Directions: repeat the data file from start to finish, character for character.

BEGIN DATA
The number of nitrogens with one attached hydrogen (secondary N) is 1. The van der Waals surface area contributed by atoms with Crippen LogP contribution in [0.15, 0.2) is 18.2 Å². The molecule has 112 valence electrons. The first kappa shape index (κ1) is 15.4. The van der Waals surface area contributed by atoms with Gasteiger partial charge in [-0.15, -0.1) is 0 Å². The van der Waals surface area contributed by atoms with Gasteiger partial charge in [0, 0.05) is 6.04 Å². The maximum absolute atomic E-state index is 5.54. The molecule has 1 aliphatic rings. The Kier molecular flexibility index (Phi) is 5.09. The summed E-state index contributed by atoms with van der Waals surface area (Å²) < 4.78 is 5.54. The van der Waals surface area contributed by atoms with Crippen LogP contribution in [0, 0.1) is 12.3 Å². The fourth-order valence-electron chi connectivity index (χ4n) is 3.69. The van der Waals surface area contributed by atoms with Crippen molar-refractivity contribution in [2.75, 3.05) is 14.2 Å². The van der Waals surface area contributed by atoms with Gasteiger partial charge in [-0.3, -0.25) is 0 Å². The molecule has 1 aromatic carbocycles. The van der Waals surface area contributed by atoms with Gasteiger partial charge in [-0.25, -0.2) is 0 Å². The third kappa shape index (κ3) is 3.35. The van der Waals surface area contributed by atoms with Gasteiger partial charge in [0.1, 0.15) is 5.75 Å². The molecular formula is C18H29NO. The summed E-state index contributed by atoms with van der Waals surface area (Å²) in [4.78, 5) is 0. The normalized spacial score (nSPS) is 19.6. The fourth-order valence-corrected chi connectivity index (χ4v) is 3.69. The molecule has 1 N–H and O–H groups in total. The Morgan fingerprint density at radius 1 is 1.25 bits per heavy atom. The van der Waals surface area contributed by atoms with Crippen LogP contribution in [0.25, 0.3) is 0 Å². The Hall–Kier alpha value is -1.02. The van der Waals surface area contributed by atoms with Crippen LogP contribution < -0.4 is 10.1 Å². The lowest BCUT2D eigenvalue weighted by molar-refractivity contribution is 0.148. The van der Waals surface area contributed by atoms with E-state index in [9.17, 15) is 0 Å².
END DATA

The number of nitrogens with one attached hydrogen (secondary N) is 1. The van der Waals surface area contributed by atoms with Crippen LogP contribution in [0.15, 0.2) is 18.2 Å². The molecule has 112 valence electrons. The first kappa shape index (κ1) is 15.4. The van der Waals surface area contributed by atoms with Gasteiger partial charge in [-0.15, -0.1) is 0 Å². The van der Waals surface area contributed by atoms with Gasteiger partial charge in [0, 0.05) is 6.04 Å². The maximum absolute atomic E-state index is 5.54. The molecule has 1 aliphatic rings. The Kier molecular flexibility index (Phi) is 5.09. The summed E-state index contributed by atoms with van der Waals surface area (Å²) < 4.78 is 5.54. The van der Waals surface area contributed by atoms with Crippen LogP contribution in [0, 0.1) is 12.3 Å². The fourth-order valence-electron chi connectivity index (χ4n) is 3.69. The van der Waals surface area contributed by atoms with Crippen molar-refractivity contribution in [2.75, 3.05) is 14.2 Å². The van der Waals surface area contributed by atoms with Gasteiger partial charge in [-0.3, -0.25) is 0 Å². The molecule has 1 aromatic carbocycles. The van der Waals surface area contributed by atoms with Gasteiger partial charge in [-0.25, -0.2) is 0 Å². The third kappa shape index (κ3) is 3.35. The van der Waals surface area contributed by atoms with Gasteiger partial charge in [0.1, 0.15) is 5.75 Å². The molecular formula is C18H29NO. The summed E-state index contributed by atoms with van der Waals surface area (Å²) in [4.78, 5) is 0. The normalized spacial score (nSPS) is 19.6. The fourth-order valence-corrected chi connectivity index (χ4v) is 3.69. The molecule has 1 N–H and O–H groups in total. The Morgan fingerprint density at radius 1 is 1.25 bits per heavy atom. The van der Waals surface area contributed by atoms with Crippen LogP contribution in [0.25, 0.3) is 0 Å². The Hall–Kier alpha value is -1.02. The van der Waals surface area contributed by atoms with Crippen LogP contribution < -0.4 is 10.1 Å². The lowest BCUT2D eigenvalue weighted by molar-refractivity contribution is 0.148. The van der Waals surface area contributed by atoms with E-state index in [9.17, 15) is 0 Å².